Platonov is Chekhov’s earliest play but the sprawling five-hour tragedy was only published after his death. Written for Maria Yermolova, Chekhov abandoned the work when she refused to star and it has since remained on the fringes of performance history. But following a successful run at the Belgrade Theatre, Coventry, Platonov makes its London debut at the Arcola. And what a debut it is. This is sexed-up, high-voltage Chekhov, generously trimmed and rebranded Sons without Fathers in a new adaptation by Helena Kaut-Howson.
The eponymous Platonov, a provincial school teacher, is a frustrated intellectual. Married to a miniature babushka and wasting his life away on drink and existential crises, he finds his own existence tiresome. To break the stalemate, a band of old acquaintances arrive for a birthday booze-up. What follows is a sharp-toothed study of one man unable to shrug off a poisonous lethargy.
It rests on Jack Laskey’s shoulders to carry the production. A walking mess of unwashed hair and body odour, his Platanov could have been plucked from the swamps of Glastonbury. But when his grungy magnetism attracts a series of women, he finds elicit sex, like everything else, too much effort. While the challenge of Laskey’s performance is consistency, the females who make up his growing entourage, must each metamorphose considerably. Unable to ‘fix’ Platanov, they turn into a frightening trio: the officious shrew, the possessive dominatrix and the bespectacled chemist.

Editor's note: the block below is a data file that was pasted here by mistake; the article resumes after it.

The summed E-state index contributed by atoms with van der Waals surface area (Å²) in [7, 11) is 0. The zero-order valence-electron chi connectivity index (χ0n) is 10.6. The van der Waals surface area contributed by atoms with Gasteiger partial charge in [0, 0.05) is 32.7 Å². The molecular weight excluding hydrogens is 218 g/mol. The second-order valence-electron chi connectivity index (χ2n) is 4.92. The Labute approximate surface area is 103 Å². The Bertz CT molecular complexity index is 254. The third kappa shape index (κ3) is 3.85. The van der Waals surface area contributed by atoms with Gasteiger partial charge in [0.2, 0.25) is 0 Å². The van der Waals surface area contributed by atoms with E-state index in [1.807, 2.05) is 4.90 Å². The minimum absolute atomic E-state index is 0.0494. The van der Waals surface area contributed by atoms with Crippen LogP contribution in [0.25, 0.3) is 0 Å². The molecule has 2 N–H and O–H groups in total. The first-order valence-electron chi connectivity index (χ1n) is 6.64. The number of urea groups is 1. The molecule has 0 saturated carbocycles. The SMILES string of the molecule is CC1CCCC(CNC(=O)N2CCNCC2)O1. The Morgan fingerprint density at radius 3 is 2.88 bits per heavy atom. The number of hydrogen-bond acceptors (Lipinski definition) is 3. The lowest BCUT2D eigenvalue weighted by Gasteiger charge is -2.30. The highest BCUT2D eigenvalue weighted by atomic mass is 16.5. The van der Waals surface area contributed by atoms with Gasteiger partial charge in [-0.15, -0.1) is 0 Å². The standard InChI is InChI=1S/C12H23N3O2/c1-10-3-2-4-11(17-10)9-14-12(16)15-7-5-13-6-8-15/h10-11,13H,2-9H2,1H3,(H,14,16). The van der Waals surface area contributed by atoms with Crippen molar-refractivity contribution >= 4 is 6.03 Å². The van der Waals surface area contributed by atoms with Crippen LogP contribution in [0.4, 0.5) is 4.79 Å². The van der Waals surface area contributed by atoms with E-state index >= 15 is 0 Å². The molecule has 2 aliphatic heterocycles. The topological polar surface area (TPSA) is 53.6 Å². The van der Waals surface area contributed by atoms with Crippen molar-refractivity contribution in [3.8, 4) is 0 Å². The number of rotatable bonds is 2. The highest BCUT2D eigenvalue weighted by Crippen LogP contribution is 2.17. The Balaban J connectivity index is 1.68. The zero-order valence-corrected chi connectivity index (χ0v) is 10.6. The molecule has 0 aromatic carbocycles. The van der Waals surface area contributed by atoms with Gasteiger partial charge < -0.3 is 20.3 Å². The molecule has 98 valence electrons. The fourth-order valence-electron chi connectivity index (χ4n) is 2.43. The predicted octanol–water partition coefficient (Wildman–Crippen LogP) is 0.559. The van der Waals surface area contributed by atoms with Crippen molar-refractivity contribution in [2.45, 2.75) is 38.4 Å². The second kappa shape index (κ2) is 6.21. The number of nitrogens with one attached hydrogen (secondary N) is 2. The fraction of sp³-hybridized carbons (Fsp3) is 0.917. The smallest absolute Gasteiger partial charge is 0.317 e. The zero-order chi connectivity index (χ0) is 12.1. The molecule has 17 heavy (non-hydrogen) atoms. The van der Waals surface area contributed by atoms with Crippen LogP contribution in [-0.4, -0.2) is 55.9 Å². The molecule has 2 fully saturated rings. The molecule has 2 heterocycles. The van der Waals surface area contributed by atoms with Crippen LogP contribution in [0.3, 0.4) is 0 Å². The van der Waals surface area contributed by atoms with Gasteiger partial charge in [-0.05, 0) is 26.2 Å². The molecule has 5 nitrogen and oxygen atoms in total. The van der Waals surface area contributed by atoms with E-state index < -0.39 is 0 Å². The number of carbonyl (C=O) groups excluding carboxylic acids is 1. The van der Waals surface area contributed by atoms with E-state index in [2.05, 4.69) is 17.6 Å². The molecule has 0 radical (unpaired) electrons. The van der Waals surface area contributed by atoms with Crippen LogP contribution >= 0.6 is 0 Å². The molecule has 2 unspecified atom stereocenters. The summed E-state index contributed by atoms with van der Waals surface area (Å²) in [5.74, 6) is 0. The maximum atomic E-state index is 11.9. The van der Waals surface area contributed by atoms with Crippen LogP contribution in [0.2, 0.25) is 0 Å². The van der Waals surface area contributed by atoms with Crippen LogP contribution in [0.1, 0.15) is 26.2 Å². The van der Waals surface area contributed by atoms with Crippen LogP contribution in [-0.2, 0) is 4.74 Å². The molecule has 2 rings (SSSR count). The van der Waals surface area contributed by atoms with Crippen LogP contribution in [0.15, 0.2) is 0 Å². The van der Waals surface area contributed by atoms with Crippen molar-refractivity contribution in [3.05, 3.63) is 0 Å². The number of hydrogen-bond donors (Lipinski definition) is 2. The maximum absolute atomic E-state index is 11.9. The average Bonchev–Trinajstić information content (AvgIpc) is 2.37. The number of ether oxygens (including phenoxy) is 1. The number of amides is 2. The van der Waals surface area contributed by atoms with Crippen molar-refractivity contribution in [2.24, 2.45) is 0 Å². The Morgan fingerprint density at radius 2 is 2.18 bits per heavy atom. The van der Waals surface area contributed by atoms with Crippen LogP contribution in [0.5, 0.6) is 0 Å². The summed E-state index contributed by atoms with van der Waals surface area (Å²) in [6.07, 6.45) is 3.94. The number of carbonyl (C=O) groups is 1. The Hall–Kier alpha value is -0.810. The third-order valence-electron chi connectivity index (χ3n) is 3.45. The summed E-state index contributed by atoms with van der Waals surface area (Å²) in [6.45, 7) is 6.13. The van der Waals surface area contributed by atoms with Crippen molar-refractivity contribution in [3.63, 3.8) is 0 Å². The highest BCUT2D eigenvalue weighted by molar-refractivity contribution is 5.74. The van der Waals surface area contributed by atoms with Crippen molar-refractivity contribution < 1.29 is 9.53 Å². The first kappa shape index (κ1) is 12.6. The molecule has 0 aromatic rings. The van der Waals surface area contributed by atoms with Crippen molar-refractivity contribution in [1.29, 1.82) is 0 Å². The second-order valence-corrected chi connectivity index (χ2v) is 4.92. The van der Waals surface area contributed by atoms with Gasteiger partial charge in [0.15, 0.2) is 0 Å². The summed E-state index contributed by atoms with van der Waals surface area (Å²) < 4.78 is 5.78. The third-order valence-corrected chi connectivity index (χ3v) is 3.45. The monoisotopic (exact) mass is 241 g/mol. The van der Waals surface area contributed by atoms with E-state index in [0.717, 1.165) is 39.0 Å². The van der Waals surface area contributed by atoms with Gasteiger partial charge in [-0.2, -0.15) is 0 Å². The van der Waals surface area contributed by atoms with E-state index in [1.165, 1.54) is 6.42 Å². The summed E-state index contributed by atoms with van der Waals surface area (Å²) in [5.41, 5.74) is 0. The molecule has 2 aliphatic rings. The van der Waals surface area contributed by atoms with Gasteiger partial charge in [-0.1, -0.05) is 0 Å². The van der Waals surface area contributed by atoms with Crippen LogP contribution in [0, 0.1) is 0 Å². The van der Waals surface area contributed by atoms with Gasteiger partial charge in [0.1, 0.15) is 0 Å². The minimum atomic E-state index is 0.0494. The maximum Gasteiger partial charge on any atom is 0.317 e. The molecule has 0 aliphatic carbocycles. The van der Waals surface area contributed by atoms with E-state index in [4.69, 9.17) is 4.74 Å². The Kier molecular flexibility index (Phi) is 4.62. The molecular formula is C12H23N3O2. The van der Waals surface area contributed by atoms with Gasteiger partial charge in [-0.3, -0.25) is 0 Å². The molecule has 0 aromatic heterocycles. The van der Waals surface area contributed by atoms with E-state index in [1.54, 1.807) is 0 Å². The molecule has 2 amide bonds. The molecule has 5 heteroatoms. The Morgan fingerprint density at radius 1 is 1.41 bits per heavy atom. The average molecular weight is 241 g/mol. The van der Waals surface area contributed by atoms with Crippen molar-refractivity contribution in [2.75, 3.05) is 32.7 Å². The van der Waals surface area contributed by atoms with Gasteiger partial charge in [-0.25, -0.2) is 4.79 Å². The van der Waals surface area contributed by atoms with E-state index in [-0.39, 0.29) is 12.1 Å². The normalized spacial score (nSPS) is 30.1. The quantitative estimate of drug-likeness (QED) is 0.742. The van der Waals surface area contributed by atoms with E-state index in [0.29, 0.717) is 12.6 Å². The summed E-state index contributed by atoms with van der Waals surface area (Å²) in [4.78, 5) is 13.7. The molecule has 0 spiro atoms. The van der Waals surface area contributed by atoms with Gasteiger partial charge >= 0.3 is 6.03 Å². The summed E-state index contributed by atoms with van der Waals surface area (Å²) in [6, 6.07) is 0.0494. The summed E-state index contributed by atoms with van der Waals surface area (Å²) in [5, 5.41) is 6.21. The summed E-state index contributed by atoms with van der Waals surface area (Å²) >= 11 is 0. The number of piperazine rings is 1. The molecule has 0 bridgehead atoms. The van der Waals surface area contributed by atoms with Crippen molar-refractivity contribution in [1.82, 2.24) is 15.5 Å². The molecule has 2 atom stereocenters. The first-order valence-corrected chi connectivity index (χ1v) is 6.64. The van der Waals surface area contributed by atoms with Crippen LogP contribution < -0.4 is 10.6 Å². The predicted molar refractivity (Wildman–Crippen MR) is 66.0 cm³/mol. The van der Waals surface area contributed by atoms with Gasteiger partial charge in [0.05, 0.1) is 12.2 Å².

When Plantanov confesses ‘it’s not an affair, it’s an almighty mess’ one realises that it’s also a jolly good piece of theatrical structuring. Offered a series of escape routes and balking at each, Platonov reveals that he is only comfortable with life as he knows it. This Catch 22 is perfectly embodied by Laskey who alternates Byronic swoons with energetic floundering.
Simon Scardifield is brilliant as his co-conspirator, the local doctor, unashamedly swigging vodka in a tea-stained wife beater and nursing a constant hangover. His comic mockery of Platonov’s pronouncement that ‘it’s all so futile’ is perfectly choreographed as he sobs into a teddy bear and pretends to hang himself. It underscores the production’s renegade decision to parody its own concerns with nihilism and boredom, offering us a soundtrack of Russian heavy metal instead.
While the play presents a man at a loss, the production assures us of a director in control. Conscious of a three hour running time, Helena Kaut-Howson has scrupulously paced every sequence leading to the final confrontation between Platanov and his cabbage-fed nemesis, Osip. The cast are never at rest, scrambling up and down a ladder to an imposing aluminum structure and gyrating in phosphorescent smog. The result is an addictive and raucous production that makes you sit up and take notice. By the end I felt that I, as well as the Russians, had been at the narcotics.
Sons Without Fathers is running until Sat 15 June at:
24 Ashwin St
Photo: Simon Annan